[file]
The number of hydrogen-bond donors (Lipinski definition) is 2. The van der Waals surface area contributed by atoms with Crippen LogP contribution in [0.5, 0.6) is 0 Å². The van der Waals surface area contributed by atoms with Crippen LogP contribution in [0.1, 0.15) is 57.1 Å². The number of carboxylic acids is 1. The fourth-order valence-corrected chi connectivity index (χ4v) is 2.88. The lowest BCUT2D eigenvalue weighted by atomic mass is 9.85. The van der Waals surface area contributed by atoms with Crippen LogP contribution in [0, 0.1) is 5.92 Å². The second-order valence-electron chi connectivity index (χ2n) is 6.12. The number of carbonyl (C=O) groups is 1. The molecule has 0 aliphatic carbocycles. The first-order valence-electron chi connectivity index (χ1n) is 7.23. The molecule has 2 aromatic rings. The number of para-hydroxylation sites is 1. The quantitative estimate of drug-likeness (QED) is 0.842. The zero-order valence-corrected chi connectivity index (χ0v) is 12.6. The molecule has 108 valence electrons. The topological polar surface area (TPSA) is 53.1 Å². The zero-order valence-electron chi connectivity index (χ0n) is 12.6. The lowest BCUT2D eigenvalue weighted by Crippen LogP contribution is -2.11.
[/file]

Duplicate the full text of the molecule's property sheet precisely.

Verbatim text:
The number of hydrogen-bond donors (Lipinski definition) is 2. The van der Waals surface area contributed by atoms with Crippen LogP contribution in [0.5, 0.6) is 0 Å². The van der Waals surface area contributed by atoms with Crippen LogP contribution in [0.1, 0.15) is 57.1 Å². The number of carboxylic acids is 1. The fourth-order valence-corrected chi connectivity index (χ4v) is 2.88. The lowest BCUT2D eigenvalue weighted by atomic mass is 9.85. The van der Waals surface area contributed by atoms with Crippen LogP contribution in [0, 0.1) is 5.92 Å². The second-order valence-electron chi connectivity index (χ2n) is 6.12. The number of carbonyl (C=O) groups is 1. The molecule has 0 aliphatic carbocycles. The first-order valence-electron chi connectivity index (χ1n) is 7.23. The molecule has 2 aromatic rings. The number of para-hydroxylation sites is 1. The quantitative estimate of drug-likeness (QED) is 0.842. The zero-order valence-corrected chi connectivity index (χ0v) is 12.6. The molecule has 108 valence electrons. The topological polar surface area (TPSA) is 53.1 Å². The zero-order valence-electron chi connectivity index (χ0n) is 12.6. The lowest BCUT2D eigenvalue weighted by Crippen LogP contribution is -2.11.